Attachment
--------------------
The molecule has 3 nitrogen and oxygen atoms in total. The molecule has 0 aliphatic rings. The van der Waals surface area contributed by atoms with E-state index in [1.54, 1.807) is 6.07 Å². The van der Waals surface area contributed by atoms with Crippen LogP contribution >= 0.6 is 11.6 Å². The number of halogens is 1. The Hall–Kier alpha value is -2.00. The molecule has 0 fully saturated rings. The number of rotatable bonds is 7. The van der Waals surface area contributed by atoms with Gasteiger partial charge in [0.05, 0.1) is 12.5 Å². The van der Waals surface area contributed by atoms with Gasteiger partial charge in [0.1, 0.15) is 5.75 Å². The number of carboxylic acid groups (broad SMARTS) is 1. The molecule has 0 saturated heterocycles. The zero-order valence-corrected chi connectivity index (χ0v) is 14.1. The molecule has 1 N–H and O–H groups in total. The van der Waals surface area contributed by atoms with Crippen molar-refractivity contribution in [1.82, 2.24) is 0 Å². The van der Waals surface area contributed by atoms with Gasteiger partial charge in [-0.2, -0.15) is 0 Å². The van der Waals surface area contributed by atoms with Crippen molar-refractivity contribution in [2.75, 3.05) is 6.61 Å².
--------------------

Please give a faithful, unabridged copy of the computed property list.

The molecule has 3 nitrogen and oxygen atoms in total. The molecule has 0 aliphatic rings. The van der Waals surface area contributed by atoms with E-state index in [1.54, 1.807) is 6.07 Å². The van der Waals surface area contributed by atoms with Crippen LogP contribution >= 0.6 is 11.6 Å². The number of halogens is 1. The Hall–Kier alpha value is -2.00. The molecule has 0 fully saturated rings. The number of rotatable bonds is 7. The van der Waals surface area contributed by atoms with Gasteiger partial charge in [0.05, 0.1) is 12.5 Å². The van der Waals surface area contributed by atoms with Gasteiger partial charge in [0.1, 0.15) is 5.75 Å². The number of carboxylic acid groups (broad SMARTS) is 1. The molecule has 0 saturated heterocycles. The zero-order valence-corrected chi connectivity index (χ0v) is 14.1. The molecule has 1 N–H and O–H groups in total. The van der Waals surface area contributed by atoms with Crippen molar-refractivity contribution in [1.82, 2.24) is 0 Å². The van der Waals surface area contributed by atoms with Gasteiger partial charge in [-0.2, -0.15) is 0 Å². The van der Waals surface area contributed by atoms with Crippen molar-refractivity contribution in [2.75, 3.05) is 6.61 Å².